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How to edit your office for work-from-home productivity

By on Jul 20th

My studio is the most productive office I've had. SO LOVELY HERE.

Fast Company recently ran an article about office features which can hamper productivity. I've worked in some crappy, dank offices, and their claims rang true for me. But now I work from home — what about us? What do we need to know to select a room or a nook in which to office — or to improve the space we've already got?


So Fast Company started out a little iffy on this one: researchers collected "some evidence" that "poor ventilation" decreases productivity. That statement lacks any sort of concrete facts, but who's going to argue when I say a pleasant breeze will improve any workspace?

Let freshly-oxygenated air into your work cubby by opening a window or adding a fan. Overhead ceiling fans can be useful for controlling the temperature, too — let them turn one way and they'll suck hot air to the ceiling. Reverse them, and they push warm air down.

If a ceiling fan isn't an option, how about a hot-stuff desk fan? If all else fails — you don't have a window and obtaining a desk fan is an insurmountable task — bring in a plant or two to change out the air for you.

My studio has a lovely east-facing window through which I get breezes most of the year — I even crack it open in the winter to keep the air moving.


Ugh, my last office was 63 degrees — if we were lucky. At home I keep the thermostat set at 68 in the winter about about 80 during the summer. A study out of Cornell suggests we should keep workspaces pretty warm — when researchers raised one office from 68 to 77, they found typing errors decreased by 44%, and overall typing output increased 150%.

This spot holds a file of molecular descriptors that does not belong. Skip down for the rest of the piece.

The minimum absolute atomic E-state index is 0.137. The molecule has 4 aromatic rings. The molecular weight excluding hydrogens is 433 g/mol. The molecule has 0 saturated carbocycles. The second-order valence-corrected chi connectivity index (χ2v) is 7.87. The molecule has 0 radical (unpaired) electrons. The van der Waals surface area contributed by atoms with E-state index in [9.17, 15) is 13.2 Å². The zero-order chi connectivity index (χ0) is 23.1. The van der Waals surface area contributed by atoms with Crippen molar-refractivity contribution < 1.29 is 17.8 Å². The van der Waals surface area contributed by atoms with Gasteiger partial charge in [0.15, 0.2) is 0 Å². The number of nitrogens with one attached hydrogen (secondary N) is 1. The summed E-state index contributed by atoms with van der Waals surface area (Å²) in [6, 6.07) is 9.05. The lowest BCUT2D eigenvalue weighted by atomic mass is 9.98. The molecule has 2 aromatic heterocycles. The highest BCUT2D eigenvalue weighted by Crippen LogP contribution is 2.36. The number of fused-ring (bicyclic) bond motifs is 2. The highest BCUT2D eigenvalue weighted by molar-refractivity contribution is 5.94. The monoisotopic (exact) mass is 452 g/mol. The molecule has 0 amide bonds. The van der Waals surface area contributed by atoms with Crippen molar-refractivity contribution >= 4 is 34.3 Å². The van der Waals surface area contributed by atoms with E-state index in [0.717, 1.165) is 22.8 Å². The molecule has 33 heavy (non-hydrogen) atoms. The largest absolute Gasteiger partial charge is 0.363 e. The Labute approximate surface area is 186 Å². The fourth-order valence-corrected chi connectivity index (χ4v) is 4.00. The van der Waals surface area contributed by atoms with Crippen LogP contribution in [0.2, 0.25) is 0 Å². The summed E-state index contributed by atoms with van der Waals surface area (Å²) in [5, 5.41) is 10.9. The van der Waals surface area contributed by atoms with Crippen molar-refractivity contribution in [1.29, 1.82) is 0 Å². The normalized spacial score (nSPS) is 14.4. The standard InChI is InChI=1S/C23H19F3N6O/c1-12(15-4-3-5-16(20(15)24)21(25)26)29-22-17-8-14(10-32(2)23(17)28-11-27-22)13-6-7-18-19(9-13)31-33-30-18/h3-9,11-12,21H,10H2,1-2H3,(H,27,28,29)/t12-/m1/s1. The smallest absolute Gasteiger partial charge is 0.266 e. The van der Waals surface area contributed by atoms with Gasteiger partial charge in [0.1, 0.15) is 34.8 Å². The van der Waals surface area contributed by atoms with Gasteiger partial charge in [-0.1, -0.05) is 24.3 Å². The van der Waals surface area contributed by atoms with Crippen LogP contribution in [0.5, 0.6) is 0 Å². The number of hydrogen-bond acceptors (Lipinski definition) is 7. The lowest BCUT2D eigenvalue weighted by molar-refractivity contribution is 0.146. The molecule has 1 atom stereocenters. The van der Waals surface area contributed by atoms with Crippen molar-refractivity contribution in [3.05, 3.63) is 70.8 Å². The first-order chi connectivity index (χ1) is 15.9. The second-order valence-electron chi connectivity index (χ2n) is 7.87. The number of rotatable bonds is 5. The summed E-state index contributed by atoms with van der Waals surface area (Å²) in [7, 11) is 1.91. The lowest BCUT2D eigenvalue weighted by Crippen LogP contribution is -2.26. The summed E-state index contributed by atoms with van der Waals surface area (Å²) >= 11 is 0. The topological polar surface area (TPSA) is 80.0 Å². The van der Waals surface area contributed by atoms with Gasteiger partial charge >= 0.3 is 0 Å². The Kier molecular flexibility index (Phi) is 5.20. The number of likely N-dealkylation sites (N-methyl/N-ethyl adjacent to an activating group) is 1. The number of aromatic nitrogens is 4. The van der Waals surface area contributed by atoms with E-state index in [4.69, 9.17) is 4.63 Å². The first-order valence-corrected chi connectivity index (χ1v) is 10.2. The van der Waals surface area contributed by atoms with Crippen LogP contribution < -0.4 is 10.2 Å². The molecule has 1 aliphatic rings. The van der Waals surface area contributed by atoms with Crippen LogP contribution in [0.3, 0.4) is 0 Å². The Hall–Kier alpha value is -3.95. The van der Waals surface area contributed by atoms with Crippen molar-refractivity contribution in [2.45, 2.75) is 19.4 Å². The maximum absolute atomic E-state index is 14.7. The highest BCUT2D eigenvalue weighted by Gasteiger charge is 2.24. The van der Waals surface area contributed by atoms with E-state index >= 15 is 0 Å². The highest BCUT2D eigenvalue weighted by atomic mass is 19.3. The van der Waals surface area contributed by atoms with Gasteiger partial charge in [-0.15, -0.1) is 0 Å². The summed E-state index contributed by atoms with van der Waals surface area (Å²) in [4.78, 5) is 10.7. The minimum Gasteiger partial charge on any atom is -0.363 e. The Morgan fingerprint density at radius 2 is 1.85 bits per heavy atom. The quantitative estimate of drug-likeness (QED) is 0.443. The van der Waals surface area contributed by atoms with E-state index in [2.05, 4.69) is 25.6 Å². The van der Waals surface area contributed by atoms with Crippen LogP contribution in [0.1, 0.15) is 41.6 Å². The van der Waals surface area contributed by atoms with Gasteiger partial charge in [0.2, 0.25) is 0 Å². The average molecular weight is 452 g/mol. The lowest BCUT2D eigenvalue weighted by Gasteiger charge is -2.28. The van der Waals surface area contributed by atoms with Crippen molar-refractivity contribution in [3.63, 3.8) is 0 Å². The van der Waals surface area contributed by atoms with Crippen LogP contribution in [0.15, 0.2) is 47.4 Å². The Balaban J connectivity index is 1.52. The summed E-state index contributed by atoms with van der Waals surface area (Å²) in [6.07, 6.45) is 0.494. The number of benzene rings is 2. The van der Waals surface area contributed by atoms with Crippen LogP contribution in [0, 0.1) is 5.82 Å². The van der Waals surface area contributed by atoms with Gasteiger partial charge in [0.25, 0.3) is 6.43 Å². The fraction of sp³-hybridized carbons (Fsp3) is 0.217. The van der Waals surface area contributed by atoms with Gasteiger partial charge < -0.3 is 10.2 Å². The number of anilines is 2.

Try not to be weirded out by the girl smooshing the gloves into her face.

77 degrees seems pretty warm, but I do have to admit: the toastier my fingers are, the smoother my typing. If you want to keep the furnace low in the winter, try these USB-powered gloves.


Most people long for offices with windows, not florescent-lit boxes. Another study found productivity rises 15% when natural light hits an office. If you're selecting a room at home — try to go for one with windows.

Dedicate a desk

I'mma throw another one in here; it's worked well for me since I started working from home. If you are a crafter or artist, it may be useful for you as well. I have three desks in my studio, and each has its own purpose: one is for messy/assembling work: clamping, working with glues. Another is for drawing on. The third is my very small school desk, used ONLY for computer work and occasionally writing by hand. It's too small to even fit other tasks.

I used to use all three desks for whatever I wanted — and I was much less productive. My "main" desk was too big; covered in papers and knick knacks and half-projects. Now it's got my laptop, a monitor, my mouse, and a pen. The two cubbies hold notebooks and… well, crap. But the whole desk situation is like night and day, productivity-wise.

What about you? What makes a home office better for your productivity?

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About Cat Rocketship

I was the Managing Editor of Offbeat Home for a year and a half. I have a rich Internet life and also a pretty good real life. Hobbies include D&D, Twitter, and working on making our household more self-reliant. I also draw things.